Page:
There have been times, when I’ve been behind a counter, or in a waiting room, where a conversation starts, and someone really needs to talk, or to be heard, and I know how important that is, even with a stranger. Just listening intently, sometimes asking leading questions, or prompting more, someone gets something they need that hour, that day. You do that professionally, I do it from the point of empathy, from having been there, or knowing I may be some day, and also because I have a hard time seeing someone in distress, without being moved to help. No, I couldn’t do this for a living–I don’t have the necessary distancing skills.

    Asclepius and Apollo bless you for your care.

  2. I actually read my EOBs, and I’ve often been disgusted at how little relationship payment has to effort. I had an internist spend over an hour with me once. She was amazingly thorough; this probably rates as the best office visit I have ever had, and I wasn’t sorry that I’d had to wait 90 minutes to see her–it’s the waiting 90 minutes to be rushed out that grates. Billed as a level 5 new patient visit, so probably as high as you can get for a primary care office visit. I think she got $170. Which doesn’t sound terrible as an hourly rate, but when you consider that my RE got $130 for an ultrasound that took 4 minutes, it starts to look considerably less lucrative. I don’t think my RE even gets more than a regular OB/GYN for that, so it’s not even a procedure performed by a highly compensated specialty. (Judging by my claims, OB may be the worst in terms of money for time, except for the hospital.)

  3. Three vignettes:

    My PCP has become skilled at staying on schedule… but as time goes on, he seems to listen less and less. He’ll retire in a few years — I’ve been his patient for 30 years — and maybe he’s just burned out. I stay with him partly to avoid the trauma of changing, and partly because my health plan allows me to pursue specialist care without prior approval.

    I recently went to see a podiatrist for foot pain, and he’s young and enthusiastic. He seemed to do all the right things, and admitted there was a choice of diagnoses… so he suggested we try addressing the most likely one first, which involves using a topical medication. I have a follow-up visit scheduled, but his parting words were, “if this works, cancel your appointment — save yourself the insurance co-pay — but EMAIL ME! I want to know how you’re doing!” I liked his attitude. I hope he can keep it going as he gets older.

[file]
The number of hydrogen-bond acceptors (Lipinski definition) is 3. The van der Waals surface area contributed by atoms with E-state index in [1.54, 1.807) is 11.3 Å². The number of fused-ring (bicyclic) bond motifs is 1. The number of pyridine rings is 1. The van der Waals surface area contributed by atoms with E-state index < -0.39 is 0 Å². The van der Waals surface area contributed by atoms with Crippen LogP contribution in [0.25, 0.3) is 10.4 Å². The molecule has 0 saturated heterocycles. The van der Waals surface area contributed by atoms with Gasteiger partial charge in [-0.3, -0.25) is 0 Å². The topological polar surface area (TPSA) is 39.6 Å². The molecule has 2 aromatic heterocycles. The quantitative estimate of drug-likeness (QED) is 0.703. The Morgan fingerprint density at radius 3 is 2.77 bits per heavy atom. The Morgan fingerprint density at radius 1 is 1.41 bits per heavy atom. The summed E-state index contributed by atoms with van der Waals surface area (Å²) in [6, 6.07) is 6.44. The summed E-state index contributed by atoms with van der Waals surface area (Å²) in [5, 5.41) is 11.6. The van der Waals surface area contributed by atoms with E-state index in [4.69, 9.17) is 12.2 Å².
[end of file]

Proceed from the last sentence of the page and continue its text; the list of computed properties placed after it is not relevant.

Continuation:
Then there’s my allergist. She’s getting toward retirement age, but I have a hard time seeing her retiring. She’s this amazing, tiny bundle of energy. She always runs really late; for a late morning or late afternoon appointment, figure at least an hour of waiting time. It’s because she’ll take as much time as I need, listen to all mycomplaints, explain which might and might not be allergy/pulmonology related, and harass me to see a specialist about whatever complaints aren’t within her specialty. She’s FAR more proactive about my general health than my PCP!

  4. I wish I had more compassion for doctors.. but, for most, I do not.

    Five minutes is the standard appointment around here. More often then not, the doctor barely speaks english, asks NO questions ( are you on any medication, what sort of pain is it, where have you been, etc etc) We get ‘open your mouth’. ‘Oh it’s red, here, a script for anti biotics. Sign here please’ and shoved out the door.

    There are some FANTASTIC doctors out there… but it took me 5 years to find one, and he stopped practicing after a physical injury.

    So, to the good doctors, please, talk to your peers, educate them. Patients are not out of the book, those books at university are a guide, as is the MIMS book. We are real, we need your genuine care and thought, and in return, we will wait patiently, greet you with a happy face, feeling secure, knowing we have a practitioner who THINKS about what he or she does, and is NOT in it for the 55 dollars per 15 minutes.

    Kindest Regards,

    Slightly frustrated patient 😛 !! ( who misses her old doctor)